Joining the program for a Master’s in Educational Technology seemed a pretty straightforward path. I would improve my ability to teach my subject with technology, and that would in turn make my curriculum more interesting for my students. Two years later, my goals are not the same.
The subject I teach most is math at the high school level. This is a subject that most students have strong feelings about, usually negative. Although there are many reasons for that, one thing I can control within my classroom is how math is taught. Traditionally, math is taught with a textbook, presentation screen, and lecture. This makes math seem like an out-of-date, static subject in comparison to others that students encounter in high school. It was my hope that I could make math seem more relevant and interesting if I learned how to integrate technology into my instruction. Students can explore mathematical concepts using technology in ways that make it easier to explore and understand. The Educational Technology master’s program seemed ideal in helping me to develop this particular pedagogy.
At first, I found my choice of study somewhat disappointing. Many of the techniques and technologies introduced in the courses were methods and tools with which I was already familiar. Some items that were introduced were simply not applicable for my subject area and grade level. There were times when I wondered if I had chosen the correct area of study at all. Then the pandemic hit, closing my school down in the spring of 2020.
When school began in the fall of 2020, my district was fully remote. My challenge moved from integrating technology into a traditional classroom, to teaching my subject entirely online and remote. My previous experience did allow me to make this transition, although it was not without difficulty. There were times when I was ready with my technological adaptation, but my students were unable to access it due to the quality, or lack thereof, of their internet connection. Eventually, I was able to integrate online practices, post lesson videos online, grade online, and give feedback online. While I felt the loss of the in-person connection, I did feel competent and successful with my use of technology. I was able to deliver my content in a fully online manner. I had achieved my goal, even before completing my master’s program.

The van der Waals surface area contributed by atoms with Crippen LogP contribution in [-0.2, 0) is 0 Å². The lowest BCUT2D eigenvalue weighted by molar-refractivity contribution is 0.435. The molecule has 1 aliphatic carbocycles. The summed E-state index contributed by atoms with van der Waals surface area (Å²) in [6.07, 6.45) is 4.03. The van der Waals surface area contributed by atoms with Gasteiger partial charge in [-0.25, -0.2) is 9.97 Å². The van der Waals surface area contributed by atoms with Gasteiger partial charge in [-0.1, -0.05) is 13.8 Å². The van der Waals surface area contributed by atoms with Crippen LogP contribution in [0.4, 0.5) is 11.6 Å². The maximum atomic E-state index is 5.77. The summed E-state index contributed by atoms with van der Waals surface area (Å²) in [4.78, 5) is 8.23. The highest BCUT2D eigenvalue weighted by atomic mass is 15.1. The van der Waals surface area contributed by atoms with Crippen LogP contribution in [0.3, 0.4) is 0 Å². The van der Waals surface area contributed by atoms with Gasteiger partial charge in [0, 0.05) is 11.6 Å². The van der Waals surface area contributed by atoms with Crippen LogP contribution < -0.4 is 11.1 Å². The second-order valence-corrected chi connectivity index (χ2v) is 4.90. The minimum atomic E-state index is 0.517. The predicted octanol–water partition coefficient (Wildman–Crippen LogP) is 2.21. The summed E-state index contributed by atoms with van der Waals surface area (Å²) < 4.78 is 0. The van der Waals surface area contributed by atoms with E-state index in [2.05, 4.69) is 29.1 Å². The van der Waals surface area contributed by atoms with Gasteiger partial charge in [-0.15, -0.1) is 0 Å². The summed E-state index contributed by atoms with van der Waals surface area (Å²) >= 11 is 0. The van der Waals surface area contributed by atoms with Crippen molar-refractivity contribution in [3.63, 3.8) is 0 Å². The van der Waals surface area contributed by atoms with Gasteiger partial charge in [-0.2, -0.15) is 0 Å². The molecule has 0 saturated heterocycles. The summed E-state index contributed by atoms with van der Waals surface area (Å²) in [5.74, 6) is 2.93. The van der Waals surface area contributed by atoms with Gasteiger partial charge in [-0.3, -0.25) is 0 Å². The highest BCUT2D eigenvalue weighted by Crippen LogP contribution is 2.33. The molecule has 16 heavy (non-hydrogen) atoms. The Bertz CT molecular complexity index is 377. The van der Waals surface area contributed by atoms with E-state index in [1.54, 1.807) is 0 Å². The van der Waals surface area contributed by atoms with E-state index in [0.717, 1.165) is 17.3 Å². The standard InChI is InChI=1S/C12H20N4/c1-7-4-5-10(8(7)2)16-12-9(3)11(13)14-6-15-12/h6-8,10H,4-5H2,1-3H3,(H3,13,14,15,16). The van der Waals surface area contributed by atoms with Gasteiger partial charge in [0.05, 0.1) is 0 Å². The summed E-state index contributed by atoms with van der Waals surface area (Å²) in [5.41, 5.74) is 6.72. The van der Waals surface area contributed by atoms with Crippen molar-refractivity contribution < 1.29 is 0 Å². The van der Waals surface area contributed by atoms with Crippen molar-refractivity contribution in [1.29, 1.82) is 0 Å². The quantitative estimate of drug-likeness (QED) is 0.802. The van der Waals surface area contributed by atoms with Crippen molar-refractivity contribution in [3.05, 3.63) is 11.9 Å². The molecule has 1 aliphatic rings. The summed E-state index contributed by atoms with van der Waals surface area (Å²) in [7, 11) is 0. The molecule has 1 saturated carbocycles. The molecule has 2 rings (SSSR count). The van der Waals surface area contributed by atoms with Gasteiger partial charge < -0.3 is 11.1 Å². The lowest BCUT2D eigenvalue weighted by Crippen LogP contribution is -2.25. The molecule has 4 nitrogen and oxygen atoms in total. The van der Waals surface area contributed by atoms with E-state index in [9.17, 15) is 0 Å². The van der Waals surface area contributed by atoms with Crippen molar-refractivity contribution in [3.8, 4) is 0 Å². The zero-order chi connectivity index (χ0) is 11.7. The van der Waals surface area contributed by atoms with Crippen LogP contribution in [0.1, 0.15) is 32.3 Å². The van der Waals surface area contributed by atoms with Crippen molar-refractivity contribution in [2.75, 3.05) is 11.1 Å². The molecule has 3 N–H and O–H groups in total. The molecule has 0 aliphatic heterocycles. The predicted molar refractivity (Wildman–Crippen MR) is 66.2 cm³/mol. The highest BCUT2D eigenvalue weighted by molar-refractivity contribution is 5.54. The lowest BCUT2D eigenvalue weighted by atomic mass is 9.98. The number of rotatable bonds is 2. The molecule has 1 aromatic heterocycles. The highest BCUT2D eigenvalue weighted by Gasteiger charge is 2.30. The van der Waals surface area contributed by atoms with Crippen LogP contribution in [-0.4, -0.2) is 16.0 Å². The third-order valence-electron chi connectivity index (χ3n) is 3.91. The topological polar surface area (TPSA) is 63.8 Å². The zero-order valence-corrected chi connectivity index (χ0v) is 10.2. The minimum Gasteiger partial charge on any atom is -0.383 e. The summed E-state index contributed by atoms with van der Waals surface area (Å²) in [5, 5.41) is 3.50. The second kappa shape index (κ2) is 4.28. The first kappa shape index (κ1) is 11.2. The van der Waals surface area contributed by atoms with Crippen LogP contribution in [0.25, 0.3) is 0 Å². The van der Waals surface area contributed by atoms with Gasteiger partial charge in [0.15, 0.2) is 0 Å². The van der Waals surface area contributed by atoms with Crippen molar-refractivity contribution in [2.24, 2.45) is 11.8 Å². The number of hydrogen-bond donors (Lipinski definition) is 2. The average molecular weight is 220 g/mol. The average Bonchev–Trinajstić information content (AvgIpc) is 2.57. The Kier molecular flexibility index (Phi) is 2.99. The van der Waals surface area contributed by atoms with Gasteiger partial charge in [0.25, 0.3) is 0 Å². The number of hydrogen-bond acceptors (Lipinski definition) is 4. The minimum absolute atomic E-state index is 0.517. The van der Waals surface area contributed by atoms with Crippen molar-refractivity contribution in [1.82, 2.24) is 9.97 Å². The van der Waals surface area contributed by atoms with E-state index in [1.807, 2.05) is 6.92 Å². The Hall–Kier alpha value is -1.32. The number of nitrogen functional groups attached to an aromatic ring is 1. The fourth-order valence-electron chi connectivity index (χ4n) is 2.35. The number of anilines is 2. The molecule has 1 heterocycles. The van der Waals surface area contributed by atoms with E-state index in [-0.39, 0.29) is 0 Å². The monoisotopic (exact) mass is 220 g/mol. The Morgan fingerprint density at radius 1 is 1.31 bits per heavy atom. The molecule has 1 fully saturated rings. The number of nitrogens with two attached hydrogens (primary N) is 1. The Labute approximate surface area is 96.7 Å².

I am pleased to have been able to meet my goal, and appreciate how my master’s program has helped me achieve it. More than simply offering me tips and tricks, the MAET program has offered me a way to think about integrating technology. In particular, the Technological Pedagogical Content Knowledge (TPACK) framework has been helpful. It offers a method for choosing and integrating technology that still centers students and their learning. This is what helped make me successful during online teaching, and I am happy to have been introduced to it through my master’s program. Now I will need to make a new goal.